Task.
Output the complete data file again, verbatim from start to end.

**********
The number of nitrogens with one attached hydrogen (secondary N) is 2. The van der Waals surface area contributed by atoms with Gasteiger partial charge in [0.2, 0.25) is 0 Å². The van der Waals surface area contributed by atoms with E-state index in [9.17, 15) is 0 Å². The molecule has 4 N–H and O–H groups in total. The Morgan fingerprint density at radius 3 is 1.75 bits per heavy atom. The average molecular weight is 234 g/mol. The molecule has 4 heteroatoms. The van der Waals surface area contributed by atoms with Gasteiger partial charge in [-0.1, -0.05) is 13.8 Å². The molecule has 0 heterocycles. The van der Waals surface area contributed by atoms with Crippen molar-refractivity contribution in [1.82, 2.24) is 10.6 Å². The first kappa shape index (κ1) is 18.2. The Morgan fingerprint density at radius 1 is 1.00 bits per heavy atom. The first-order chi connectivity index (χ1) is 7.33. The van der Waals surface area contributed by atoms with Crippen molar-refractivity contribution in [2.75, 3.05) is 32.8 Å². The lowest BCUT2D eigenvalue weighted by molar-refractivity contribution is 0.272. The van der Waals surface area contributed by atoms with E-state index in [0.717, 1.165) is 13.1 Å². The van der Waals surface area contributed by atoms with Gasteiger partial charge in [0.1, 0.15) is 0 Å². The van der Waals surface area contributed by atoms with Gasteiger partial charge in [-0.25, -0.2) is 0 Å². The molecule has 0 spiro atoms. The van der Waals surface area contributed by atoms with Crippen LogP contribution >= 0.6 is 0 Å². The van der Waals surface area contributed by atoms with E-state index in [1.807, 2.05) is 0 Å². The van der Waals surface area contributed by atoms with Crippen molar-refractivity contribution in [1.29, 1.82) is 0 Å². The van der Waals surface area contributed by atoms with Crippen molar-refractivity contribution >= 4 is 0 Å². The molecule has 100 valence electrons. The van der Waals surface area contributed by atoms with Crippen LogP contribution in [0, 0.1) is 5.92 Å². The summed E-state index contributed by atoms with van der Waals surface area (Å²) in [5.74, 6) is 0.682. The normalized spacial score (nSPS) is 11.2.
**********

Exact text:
The number of nitrogens with one attached hydrogen (secondary N) is 2. The van der Waals surface area contributed by atoms with Gasteiger partial charge in [0.2, 0.25) is 0 Å². The van der Waals surface area contributed by atoms with E-state index in [9.17, 15) is 0 Å². The molecule has 4 N–H and O–H groups in total. The Morgan fingerprint density at radius 3 is 1.75 bits per heavy atom. The average molecular weight is 234 g/mol. The molecule has 4 heteroatoms. The van der Waals surface area contributed by atoms with Gasteiger partial charge in [-0.1, -0.05) is 13.8 Å². The molecule has 0 heterocycles. The van der Waals surface area contributed by atoms with Crippen molar-refractivity contribution in [1.82, 2.24) is 10.6 Å². The first kappa shape index (κ1) is 18.2. The Morgan fingerprint density at radius 1 is 1.00 bits per heavy atom. The first-order chi connectivity index (χ1) is 7.33. The van der Waals surface area contributed by atoms with Crippen molar-refractivity contribution in [2.75, 3.05) is 32.8 Å². The lowest BCUT2D eigenvalue weighted by molar-refractivity contribution is 0.272. The van der Waals surface area contributed by atoms with E-state index in [0.717, 1.165) is 13.1 Å². The van der Waals surface area contributed by atoms with Gasteiger partial charge in [0.1, 0.15) is 0 Å². The van der Waals surface area contributed by atoms with Gasteiger partial charge in [-0.25, -0.2) is 0 Å². The molecule has 0 spiro atoms. The van der Waals surface area contributed by atoms with Crippen LogP contribution >= 0.6 is 0 Å². The van der Waals surface area contributed by atoms with E-state index in [1.807, 2.05) is 0 Å². The van der Waals surface area contributed by atoms with Crippen molar-refractivity contribution in [1.29, 1.82) is 0 Å². The van der Waals surface area contributed by atoms with Crippen molar-refractivity contribution >= 4 is 0 Å². The molecule has 100 valence electrons. The van der Waals surface area contributed by atoms with Crippen LogP contribution in [0, 0.1) is 5.92 Å². The summed E-state index contributed by atoms with van der Waals surface area (Å²) in [5.74, 6) is 0.682. The normalized spacial score (nSPS) is 11.2.